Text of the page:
Many coworking spaces, such as The Farm SoHo and TechSpace in NYC (pictured above), have already taken a page out of the coffee shop’s proverbial design book, seeking to mimic the environment where many of their members feel most comfortable getting work done.

You may also like: Business Plan for Coworking Spaces

Marketing Your Venue

So, now that you’ve designed your coworking space and have a vision for who you want to attract as members, how do you go about filling your new coworking space and building a presence in your community?

In-Spiro Marketing Coworking Space
Photo by In-Spiro, ShareDesk Venue Partner

Market Before You Launch

Ideally, you should gain some traction and word of mouth interest for your coworking space by starting your marketing efforts ahead of your official opening. According to DeskMag’s Global Coworking Survey, two in three coworking spaces start promoting their space at least a few months before they officially launch. In our eyes, it’s never too early to start! Even if your space isn’t ready yet, it’s worth building relationships out in the community in order to begin generating a buzz. However, it’s also never too late to start (or resume, if you’ve fallen off the marketing wagon). There’s always room for improvement and truly efficient marketing campaigns are always running in the background in order to stay engaged with your community online and offline.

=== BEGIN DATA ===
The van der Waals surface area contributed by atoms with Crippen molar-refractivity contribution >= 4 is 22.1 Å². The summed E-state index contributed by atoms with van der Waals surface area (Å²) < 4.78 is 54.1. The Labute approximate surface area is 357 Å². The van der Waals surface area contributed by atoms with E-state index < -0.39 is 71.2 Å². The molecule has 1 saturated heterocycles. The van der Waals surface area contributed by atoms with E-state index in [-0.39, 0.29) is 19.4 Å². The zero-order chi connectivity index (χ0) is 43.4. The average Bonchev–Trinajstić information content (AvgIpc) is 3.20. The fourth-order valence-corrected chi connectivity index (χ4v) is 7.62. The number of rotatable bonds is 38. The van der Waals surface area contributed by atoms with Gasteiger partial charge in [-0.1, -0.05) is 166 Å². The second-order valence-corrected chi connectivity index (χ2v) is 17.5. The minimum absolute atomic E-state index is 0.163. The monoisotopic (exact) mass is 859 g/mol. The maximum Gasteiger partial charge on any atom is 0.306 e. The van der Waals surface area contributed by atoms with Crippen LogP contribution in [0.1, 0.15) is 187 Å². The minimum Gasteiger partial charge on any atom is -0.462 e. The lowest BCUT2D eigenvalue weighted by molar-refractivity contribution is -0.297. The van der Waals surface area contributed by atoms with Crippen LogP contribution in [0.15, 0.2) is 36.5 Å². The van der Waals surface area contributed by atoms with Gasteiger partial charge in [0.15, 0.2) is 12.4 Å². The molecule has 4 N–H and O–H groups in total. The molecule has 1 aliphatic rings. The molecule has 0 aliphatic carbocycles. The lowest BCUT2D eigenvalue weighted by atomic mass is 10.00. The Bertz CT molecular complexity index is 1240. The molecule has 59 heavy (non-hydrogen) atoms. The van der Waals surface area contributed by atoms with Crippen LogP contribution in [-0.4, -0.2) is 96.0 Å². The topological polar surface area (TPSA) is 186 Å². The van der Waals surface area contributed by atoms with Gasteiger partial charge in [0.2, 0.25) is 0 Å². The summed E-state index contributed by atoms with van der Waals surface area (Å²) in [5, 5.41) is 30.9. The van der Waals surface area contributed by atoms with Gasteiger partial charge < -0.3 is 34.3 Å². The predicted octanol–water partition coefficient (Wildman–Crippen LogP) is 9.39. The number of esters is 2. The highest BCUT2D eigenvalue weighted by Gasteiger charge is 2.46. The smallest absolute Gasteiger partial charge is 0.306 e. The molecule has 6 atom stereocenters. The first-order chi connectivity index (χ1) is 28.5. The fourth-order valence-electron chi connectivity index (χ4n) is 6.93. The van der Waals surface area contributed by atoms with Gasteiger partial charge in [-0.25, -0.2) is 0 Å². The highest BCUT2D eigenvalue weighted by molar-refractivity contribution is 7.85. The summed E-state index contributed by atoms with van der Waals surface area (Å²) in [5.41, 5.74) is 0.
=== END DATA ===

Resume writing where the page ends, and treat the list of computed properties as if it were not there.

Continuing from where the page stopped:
Befriend Your Neighbors

Take it to the streets. Look for opportunities to work with the other local companies in your community. This could take many forms: Asking local restaurants to cater events at your coworking space, looking to get your members discounts for the local businesses they might be interested in utilizing (restaurants, parking lots, gyms, car-share services, etc.), even simply walking into local businesses and introducing yourself; the possibilities are endless. Darryl Bosa, founder of Vancouver-based SpaceKraft, sees the discounts he’s been able to offer to his members from the community surrounding his coworking space as one of three crucial pillars of SpaceKraft’s membership proposal. In Darryl’s eyes, finding ways to lower his members’ overall monthly expenses allows them to spend more time (and money) on running their business and enjoying their personal life with less stress, which is a pretty persuasive value proposition.

Getting into the habit of constantly introducing yourself and having conversations about your space is a great exercise. You never know who might be a resource for you, and it’s a great way to “walk the walk” of running a space all about community if you establish yourself as a community-building champion of your neighborhood.

Get Social